Once I found the M4, it turned out to be a dual carriageway, not in great condition, but it enabled me to travel a bit faster, at least. It stopped raining and the sun came up, so my spirits lifted again. I decided to keep going as far as I could and then find another place to spend the night. Soon, I saw a sign that read 440km to Voronezh. I was doing 120-130km/h, so it was doable. I decided to try and get there before nighttime.
However, a few kilometers down the road, the dual carriageway vanished, and I run into a nightmare of traffic jam and roadworks. I could not believe that a main road leading to the capital was a crappy two-lane road going through every single village and town on the way. I was already starting to regret having made the decision to take the detour to find the M4, even if the road was bad from Volgograd, at least there would have been no traffic jams and I would have saved almost 400km.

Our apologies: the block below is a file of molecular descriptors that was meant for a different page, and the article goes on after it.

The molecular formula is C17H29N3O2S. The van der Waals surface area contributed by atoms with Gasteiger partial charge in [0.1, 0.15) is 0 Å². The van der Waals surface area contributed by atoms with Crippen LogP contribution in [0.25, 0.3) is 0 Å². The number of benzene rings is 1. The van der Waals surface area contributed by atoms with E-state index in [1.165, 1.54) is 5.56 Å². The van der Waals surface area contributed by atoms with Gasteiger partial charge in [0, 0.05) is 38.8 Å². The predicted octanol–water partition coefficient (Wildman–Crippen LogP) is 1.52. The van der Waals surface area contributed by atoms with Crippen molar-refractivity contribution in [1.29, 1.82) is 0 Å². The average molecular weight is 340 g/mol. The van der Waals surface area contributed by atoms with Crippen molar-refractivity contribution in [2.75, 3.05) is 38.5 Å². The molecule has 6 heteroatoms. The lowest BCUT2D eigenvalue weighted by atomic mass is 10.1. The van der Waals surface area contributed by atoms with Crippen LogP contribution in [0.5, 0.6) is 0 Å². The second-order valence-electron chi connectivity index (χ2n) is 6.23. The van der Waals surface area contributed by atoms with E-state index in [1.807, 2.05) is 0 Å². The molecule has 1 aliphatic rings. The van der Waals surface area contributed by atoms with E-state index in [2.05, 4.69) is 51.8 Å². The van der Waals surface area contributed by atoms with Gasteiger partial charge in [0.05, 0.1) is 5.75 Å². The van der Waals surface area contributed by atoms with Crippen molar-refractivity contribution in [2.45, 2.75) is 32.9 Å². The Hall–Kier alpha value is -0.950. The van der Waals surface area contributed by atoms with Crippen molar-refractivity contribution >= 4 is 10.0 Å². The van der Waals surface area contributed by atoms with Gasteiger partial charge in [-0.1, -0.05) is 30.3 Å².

A while later though, things changed again. The road went back to a dual carriageway and the GPS miraculously started working again. I think it had been having trouble with the bit that was under construction. It now estimated that I could get there at 10pm, which was not bad. I pushed on and a while later I saw a motorbike coming up behind me. It was a white KTM on Russian plates, and after a while of riding together, the guy signaled to stop at a petro station. I pulled in with him and went over to say hi. He spoke very little English, and told the best he could that he was from Moscow and heading back home. I told him that I was going there too, and spending the night in Voronezh, so he decided to come with me, as he was not going to get home that night.